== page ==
A few weeks back, a group of experienced genealogists gathered to dissect and discuss an NGSQ article. During discussion, the topic of Genealogical Proof Standard (GPS) arose when one participant asked about GPS. She was familiar with the “Preponderance of Evidence” principle (POE), but had not read anything on GPS. Another participant replied, “It’s the same thing, just a different label.” Others countered that there was a material difference between the two standards, but even these individuals varied on their explanation of the difference. It was not the first time that I encountered variable perspectives on GPS. This was just the latest.
Coincident to our discussion, I was reading various books and articles that describe GPS. Genealogy, as a discipline, is still in a transition period whereby it is moving away from a less reliable standard (POE) to one that better serves the nature of our research (GPS). As a result, it is rare to read anything that does not discuss both standards.
If you are somewhat a novice to genealogy, my advice is to focus upon how GPS is explained. Ignore any reference to POE. POE is not necessary for you to try to learn at this point. Trying to learn both in unison and to tease apart the differences, is likely to cause confusion and, perhaps, unnecessary anxiety. Understanding POE is not necessary for you to understand how to apply GPS to you present-day research.
However, if you “cut your genealogical teeth” on POE, then you have some reorienting of your mindset and re-engineering your analysis process. But this involves little more than changing how you examine or analyze your data—which, frankly, is sometimes easier said than done. The difference, simply stated, is that GPS seeks to eliminate or to minimize the potential for error inherent with POE. This shift involved adopting new terminology to distinguish the old way of doing things and to avoid confusion with the legal interpretation of POE. Thus, the label Genealogical Proof Standard was created.
That’s as much as I want to say about POE. Here, I want to discuss my general understanding of GPS and what has been written about it. I want to describe that understanding in terms of my background in research design and epistemology (how we know whatever it is that we know).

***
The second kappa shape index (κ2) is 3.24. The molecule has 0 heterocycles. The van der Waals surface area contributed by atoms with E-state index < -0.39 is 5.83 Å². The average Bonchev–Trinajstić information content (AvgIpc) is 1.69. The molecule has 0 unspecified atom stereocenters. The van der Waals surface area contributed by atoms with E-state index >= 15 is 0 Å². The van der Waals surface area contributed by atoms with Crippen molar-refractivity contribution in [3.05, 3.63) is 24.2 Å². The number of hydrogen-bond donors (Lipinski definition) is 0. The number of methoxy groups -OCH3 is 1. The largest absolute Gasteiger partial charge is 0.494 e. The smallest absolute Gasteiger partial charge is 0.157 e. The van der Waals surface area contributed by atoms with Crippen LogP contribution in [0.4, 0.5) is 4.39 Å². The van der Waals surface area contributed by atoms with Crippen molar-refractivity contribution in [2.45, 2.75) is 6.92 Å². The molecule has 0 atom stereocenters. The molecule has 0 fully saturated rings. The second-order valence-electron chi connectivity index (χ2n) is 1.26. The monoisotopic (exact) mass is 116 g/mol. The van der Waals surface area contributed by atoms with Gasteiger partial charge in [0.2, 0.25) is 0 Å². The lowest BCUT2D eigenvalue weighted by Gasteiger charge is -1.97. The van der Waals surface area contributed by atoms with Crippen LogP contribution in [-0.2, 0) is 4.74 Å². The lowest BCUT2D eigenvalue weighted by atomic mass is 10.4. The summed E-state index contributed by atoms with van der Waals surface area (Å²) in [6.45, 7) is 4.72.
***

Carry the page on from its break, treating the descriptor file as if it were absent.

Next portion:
Some authors have written about GPS calling it a methodology. But their description is wrong. A methodology provides specific steps to reproduce an experiment or study. A simple analogy would be getting to work from home. There are specific steps that you follow daily to go from home to work (or other places). For some, it would might look like:
- Get in car.
- Start engine.
- Pull out of driveway,
- Turn left onto street.
- Arrive at work.
The nature of the sources that we use in genealogical research don’t allow the clear-cut step-wise traits of a methodology. GPS is more like a check list of features. As you look at your research, you take this check list (GPS) and answer the question: Does my research have this quality (feature) and, if so, to what degree does it have this quality? Let me explain by analogy: Suppose you want to purchase a new car. You develop a check list of features to help you decide which car to purchase.
- Does it get good gas mileage?
- How expensive is it to maintain?
- What is its resale history?
With each of these questions, you look for an optimal combination of those qualities. In a perfect world you want the best gas mileage, the least maintenance costs, and the highest resale value. You want the most for the lowest price. But let’s return to earth. The car that meets all these standards probably does not exist. Instead you seek an optimal combination of these qualities. Otherwise, you will never purchase a car.
In many ways this is true of our research. We seek the optimal combination of the features of quality research. If we waited until all the questions were answered, we would never publish anything of our findings. I will try to explore GPS in more detail over the next few postings.